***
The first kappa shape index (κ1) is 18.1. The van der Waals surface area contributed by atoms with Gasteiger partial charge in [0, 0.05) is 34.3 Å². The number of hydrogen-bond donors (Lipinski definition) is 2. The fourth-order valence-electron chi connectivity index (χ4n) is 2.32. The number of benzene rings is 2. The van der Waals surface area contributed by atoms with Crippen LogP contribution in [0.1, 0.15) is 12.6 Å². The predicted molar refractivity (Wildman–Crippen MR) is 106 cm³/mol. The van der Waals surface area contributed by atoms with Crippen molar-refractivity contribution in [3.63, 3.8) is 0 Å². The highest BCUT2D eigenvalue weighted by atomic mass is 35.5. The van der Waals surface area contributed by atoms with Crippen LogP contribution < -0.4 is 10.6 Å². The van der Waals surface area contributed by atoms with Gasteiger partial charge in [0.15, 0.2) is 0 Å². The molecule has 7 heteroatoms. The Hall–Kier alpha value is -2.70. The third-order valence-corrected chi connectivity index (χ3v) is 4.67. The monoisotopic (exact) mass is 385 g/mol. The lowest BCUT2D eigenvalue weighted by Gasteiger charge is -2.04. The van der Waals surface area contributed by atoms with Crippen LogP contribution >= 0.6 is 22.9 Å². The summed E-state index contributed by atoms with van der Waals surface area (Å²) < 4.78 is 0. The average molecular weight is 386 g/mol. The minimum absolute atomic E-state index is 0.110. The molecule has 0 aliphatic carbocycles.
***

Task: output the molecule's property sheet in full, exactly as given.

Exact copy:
The first kappa shape index (κ1) is 18.1. The van der Waals surface area contributed by atoms with Gasteiger partial charge in [0, 0.05) is 34.3 Å². The number of hydrogen-bond donors (Lipinski definition) is 2. The fourth-order valence-electron chi connectivity index (χ4n) is 2.32. The number of benzene rings is 2. The van der Waals surface area contributed by atoms with Crippen LogP contribution in [0.1, 0.15) is 12.6 Å². The predicted molar refractivity (Wildman–Crippen MR) is 106 cm³/mol. The van der Waals surface area contributed by atoms with Crippen molar-refractivity contribution in [3.63, 3.8) is 0 Å². The highest BCUT2D eigenvalue weighted by atomic mass is 35.5. The van der Waals surface area contributed by atoms with Crippen LogP contribution < -0.4 is 10.6 Å². The van der Waals surface area contributed by atoms with Gasteiger partial charge in [0.15, 0.2) is 0 Å². The molecule has 7 heteroatoms. The Hall–Kier alpha value is -2.70. The third-order valence-corrected chi connectivity index (χ3v) is 4.67. The monoisotopic (exact) mass is 385 g/mol. The lowest BCUT2D eigenvalue weighted by Gasteiger charge is -2.04. The van der Waals surface area contributed by atoms with Crippen LogP contribution >= 0.6 is 22.9 Å². The summed E-state index contributed by atoms with van der Waals surface area (Å²) < 4.78 is 0. The average molecular weight is 386 g/mol. The minimum absolute atomic E-state index is 0.110. The molecule has 0 aliphatic carbocycles.